Vulkan lavapipe software rendering is working on Haiku

You don’t need to repeatedly press it (at least, I don’t). I find it easier to turn on computer, wait for the hard drive to light up the first time, and then just hold the spacebar down until the menu appears.

That’s for real hardware. For a VM, it gets a bit trickier.

Vulkan drm amd gpu driver work on the hd2000 and up cards

are you referring to linux?
Until a couple of years ago it was not compatible, then I put the egpu gtx 1060 and I didn’t worry about it anymore

Vulkan non-candidate.

In the past it you needed to do it a lot more. It was patched to be a lot better.

No. AMD Radeon HD 7730(M) and up.

I’ve been deep into the documents, I’m specifically referring to the amd vulkan amdgpu driver. The mesa vulkqn driver does not afaik.

I’d probably question why someone was trying to game with s nearly 15 yr old gpu though.

Even if support drops off for hd77xx and older, hd77xx came out 7+ yrs ago.

Actually, the Graphics Core Next (GCN) architecture from Southern Islands (GCN 1.0) and up supports Vulkan (the Radeon 7000 series is Vulkan 1.0, while 8000 series Sea Islands is GCN 2 and supports Vulkan 1.1). Earlier non GCN architectures shouldn’t support Vulkan natively.

Under Linux, I have used AMDGPU driver and Radeon 7000G series with Vulkan to test performance of my rendering engine.


Vulkan, is an api, the silicon itself may support v99%, and the card feature’s simply aren’t offered to higher API levels.

Vulkan is just the api for the driver. The IR compiler is probably fairly capable, either way, we are still taking about 7+ yr old hardware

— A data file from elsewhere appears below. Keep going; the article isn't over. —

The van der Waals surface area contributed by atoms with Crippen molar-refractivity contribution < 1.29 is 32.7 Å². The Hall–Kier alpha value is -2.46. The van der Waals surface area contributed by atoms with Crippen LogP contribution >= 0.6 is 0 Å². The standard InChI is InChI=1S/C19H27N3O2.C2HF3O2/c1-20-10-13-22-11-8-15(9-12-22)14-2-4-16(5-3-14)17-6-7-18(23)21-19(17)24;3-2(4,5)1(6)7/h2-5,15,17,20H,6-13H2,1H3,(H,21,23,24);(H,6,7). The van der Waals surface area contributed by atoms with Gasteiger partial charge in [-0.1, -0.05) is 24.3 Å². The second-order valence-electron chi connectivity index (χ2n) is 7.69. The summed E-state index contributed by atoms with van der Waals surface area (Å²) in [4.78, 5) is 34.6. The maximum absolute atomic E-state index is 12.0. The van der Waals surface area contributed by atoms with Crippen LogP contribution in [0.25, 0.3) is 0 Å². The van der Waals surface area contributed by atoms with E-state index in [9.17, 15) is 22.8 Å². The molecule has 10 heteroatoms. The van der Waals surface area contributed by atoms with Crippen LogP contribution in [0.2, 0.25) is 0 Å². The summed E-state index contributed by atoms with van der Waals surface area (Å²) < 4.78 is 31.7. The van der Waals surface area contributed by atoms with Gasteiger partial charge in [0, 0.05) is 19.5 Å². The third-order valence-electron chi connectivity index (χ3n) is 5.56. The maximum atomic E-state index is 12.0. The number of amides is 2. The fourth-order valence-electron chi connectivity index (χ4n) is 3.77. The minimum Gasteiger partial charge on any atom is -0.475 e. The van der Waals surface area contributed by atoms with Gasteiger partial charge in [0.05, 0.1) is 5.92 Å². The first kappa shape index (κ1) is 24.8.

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A quick and dirty metric to know if a card can support Vulkan or not - if the card supports OpenGL 4.5 (or OpenGL ES 3.1 if you’re on an SoC) then it’s possible. Doesn’t mean that the vendor will necessarily have a driver for it but someone working on Mesa might for their own reasons.

IR compilers - depending on the Vulkan implementation can take different routes between SPIR-V and the final ISA that’s sent to the card. IIRC on some Mesa implementations it will go from SPIR-V to NIR and then to ISA - it’s been a while so my knowledge on this might be stale. AMD’s open source driver (AMDVLK using LLPC) will go from SPIR-V to GCN directly. It’s not unreasonable to assume that a GPU vendor shares the driver level shader compiler among their API implementations. The driver level shader compiler is generally where one can determine if an architecture is supported or not. If it doesn’t target the architecture’s ISA then no Vulkan.

FWIW: radv’s AOC compiler is quite good, so in the land of hopes and dreams if there’sa driver to target, radv wouldn’t be a bad choice.


My videocard supports opengl 4.6 and mantle which essentially underlies vulkan 1.0
The lack of Vulkan on older AMD gpus was entirely a marketing choice by AMD to discontinue drivers support, and on linux Vulkan was never ported by anyone, although OpenGL support has improved.
Proof of this is the fact that intel has quietly added vulkan on its older GPUs with the support of recent drivers.